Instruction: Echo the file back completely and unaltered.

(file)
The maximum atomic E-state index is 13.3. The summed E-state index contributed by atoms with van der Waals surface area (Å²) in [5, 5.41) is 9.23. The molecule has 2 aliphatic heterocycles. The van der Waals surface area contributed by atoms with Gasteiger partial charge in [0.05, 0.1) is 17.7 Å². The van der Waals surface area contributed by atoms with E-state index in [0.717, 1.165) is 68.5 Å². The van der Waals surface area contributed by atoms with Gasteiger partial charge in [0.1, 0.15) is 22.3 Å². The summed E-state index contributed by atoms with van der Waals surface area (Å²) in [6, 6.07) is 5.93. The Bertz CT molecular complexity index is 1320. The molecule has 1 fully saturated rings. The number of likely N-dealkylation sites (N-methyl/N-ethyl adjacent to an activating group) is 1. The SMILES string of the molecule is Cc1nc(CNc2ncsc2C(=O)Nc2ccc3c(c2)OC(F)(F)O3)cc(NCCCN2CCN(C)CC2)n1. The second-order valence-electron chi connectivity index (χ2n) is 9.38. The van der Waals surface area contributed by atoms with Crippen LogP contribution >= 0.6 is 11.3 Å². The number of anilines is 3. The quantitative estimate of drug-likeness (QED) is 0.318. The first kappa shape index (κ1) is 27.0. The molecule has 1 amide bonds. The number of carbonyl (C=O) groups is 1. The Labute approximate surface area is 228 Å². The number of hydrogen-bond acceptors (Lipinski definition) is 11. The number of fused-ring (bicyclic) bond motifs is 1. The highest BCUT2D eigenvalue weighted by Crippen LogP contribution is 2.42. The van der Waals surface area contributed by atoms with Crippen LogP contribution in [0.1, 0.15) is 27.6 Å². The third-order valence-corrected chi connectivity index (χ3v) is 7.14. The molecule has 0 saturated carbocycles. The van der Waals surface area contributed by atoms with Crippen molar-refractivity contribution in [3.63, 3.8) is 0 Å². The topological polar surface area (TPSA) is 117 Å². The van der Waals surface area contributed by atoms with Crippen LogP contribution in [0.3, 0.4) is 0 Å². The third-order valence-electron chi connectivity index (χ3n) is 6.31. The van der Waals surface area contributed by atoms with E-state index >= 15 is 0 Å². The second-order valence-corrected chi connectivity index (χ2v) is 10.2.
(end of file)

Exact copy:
The maximum atomic E-state index is 13.3. The summed E-state index contributed by atoms with van der Waals surface area (Å²) in [5, 5.41) is 9.23. The molecule has 2 aliphatic heterocycles. The van der Waals surface area contributed by atoms with Gasteiger partial charge in [0.05, 0.1) is 17.7 Å². The van der Waals surface area contributed by atoms with E-state index in [0.717, 1.165) is 68.5 Å². The van der Waals surface area contributed by atoms with Gasteiger partial charge in [0.1, 0.15) is 22.3 Å². The summed E-state index contributed by atoms with van der Waals surface area (Å²) in [6, 6.07) is 5.93. The Bertz CT molecular complexity index is 1320. The molecule has 1 fully saturated rings. The number of likely N-dealkylation sites (N-methyl/N-ethyl adjacent to an activating group) is 1. The SMILES string of the molecule is Cc1nc(CNc2ncsc2C(=O)Nc2ccc3c(c2)OC(F)(F)O3)cc(NCCCN2CCN(C)CC2)n1. The second-order valence-electron chi connectivity index (χ2n) is 9.38. The van der Waals surface area contributed by atoms with Crippen LogP contribution >= 0.6 is 11.3 Å². The number of anilines is 3. The quantitative estimate of drug-likeness (QED) is 0.318. The first kappa shape index (κ1) is 27.0. The molecule has 1 amide bonds. The number of carbonyl (C=O) groups is 1. The Labute approximate surface area is 228 Å². The number of hydrogen-bond acceptors (Lipinski definition) is 11. The number of fused-ring (bicyclic) bond motifs is 1. The highest BCUT2D eigenvalue weighted by Crippen LogP contribution is 2.42. The van der Waals surface area contributed by atoms with Crippen LogP contribution in [0.1, 0.15) is 27.6 Å². The third-order valence-corrected chi connectivity index (χ3v) is 7.14. The molecule has 0 saturated carbocycles. The van der Waals surface area contributed by atoms with Crippen molar-refractivity contribution in [3.63, 3.8) is 0 Å². The topological polar surface area (TPSA) is 117 Å². The van der Waals surface area contributed by atoms with Crippen LogP contribution in [0.3, 0.4) is 0 Å². The third-order valence-electron chi connectivity index (χ3n) is 6.31. The van der Waals surface area contributed by atoms with E-state index >= 15 is 0 Å². The second-order valence-corrected chi connectivity index (χ2v) is 10.2.